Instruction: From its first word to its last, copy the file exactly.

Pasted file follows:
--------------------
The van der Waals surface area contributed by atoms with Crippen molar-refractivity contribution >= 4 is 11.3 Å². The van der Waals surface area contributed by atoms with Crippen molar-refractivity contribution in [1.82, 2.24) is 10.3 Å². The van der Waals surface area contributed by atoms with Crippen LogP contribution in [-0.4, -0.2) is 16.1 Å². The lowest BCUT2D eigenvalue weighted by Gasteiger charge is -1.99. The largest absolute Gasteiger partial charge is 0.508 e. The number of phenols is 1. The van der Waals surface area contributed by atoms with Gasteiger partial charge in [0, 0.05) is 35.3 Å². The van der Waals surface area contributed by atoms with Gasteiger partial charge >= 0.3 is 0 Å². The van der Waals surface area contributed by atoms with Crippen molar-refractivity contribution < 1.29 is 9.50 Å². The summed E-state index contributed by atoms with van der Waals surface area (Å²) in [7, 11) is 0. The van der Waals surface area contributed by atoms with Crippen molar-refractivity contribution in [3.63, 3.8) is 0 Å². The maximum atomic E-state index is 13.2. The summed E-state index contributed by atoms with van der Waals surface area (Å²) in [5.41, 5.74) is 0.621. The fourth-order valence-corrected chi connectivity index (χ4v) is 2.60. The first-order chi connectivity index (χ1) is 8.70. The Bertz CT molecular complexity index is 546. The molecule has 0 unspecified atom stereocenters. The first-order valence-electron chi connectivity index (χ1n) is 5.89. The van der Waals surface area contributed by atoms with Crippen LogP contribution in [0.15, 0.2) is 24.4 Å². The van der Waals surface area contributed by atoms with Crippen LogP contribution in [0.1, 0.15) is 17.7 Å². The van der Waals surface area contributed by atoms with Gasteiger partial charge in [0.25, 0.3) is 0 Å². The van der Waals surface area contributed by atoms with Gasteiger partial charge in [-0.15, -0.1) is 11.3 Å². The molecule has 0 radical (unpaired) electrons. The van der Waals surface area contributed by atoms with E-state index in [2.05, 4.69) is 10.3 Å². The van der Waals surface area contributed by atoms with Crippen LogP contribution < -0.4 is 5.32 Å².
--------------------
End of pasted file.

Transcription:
The van der Waals surface area contributed by atoms with Crippen molar-refractivity contribution >= 4 is 11.3 Å². The van der Waals surface area contributed by atoms with Crippen molar-refractivity contribution in [1.82, 2.24) is 10.3 Å². The van der Waals surface area contributed by atoms with Crippen LogP contribution in [-0.4, -0.2) is 16.1 Å². The lowest BCUT2D eigenvalue weighted by Gasteiger charge is -1.99. The largest absolute Gasteiger partial charge is 0.508 e. The number of phenols is 1. The van der Waals surface area contributed by atoms with Gasteiger partial charge in [0, 0.05) is 35.3 Å². The van der Waals surface area contributed by atoms with Gasteiger partial charge >= 0.3 is 0 Å². The van der Waals surface area contributed by atoms with Crippen molar-refractivity contribution < 1.29 is 9.50 Å². The summed E-state index contributed by atoms with van der Waals surface area (Å²) in [7, 11) is 0. The van der Waals surface area contributed by atoms with Crippen molar-refractivity contribution in [3.63, 3.8) is 0 Å². The maximum atomic E-state index is 13.2. The summed E-state index contributed by atoms with van der Waals surface area (Å²) in [5.41, 5.74) is 0.621. The fourth-order valence-corrected chi connectivity index (χ4v) is 2.60. The first-order chi connectivity index (χ1) is 8.70. The Bertz CT molecular complexity index is 546. The molecule has 0 unspecified atom stereocenters. The first-order valence-electron chi connectivity index (χ1n) is 5.89. The van der Waals surface area contributed by atoms with Crippen LogP contribution in [0.15, 0.2) is 24.4 Å². The van der Waals surface area contributed by atoms with Crippen LogP contribution in [0.1, 0.15) is 17.7 Å². The van der Waals surface area contributed by atoms with Gasteiger partial charge in [0.25, 0.3) is 0 Å². The van der Waals surface area contributed by atoms with Gasteiger partial charge in [-0.15, -0.1) is 11.3 Å². The molecule has 0 radical (unpaired) electrons. The van der Waals surface area contributed by atoms with E-state index in [2.05, 4.69) is 10.3 Å². The van der Waals surface area contributed by atoms with Crippen LogP contribution < -0.4 is 5.32 Å².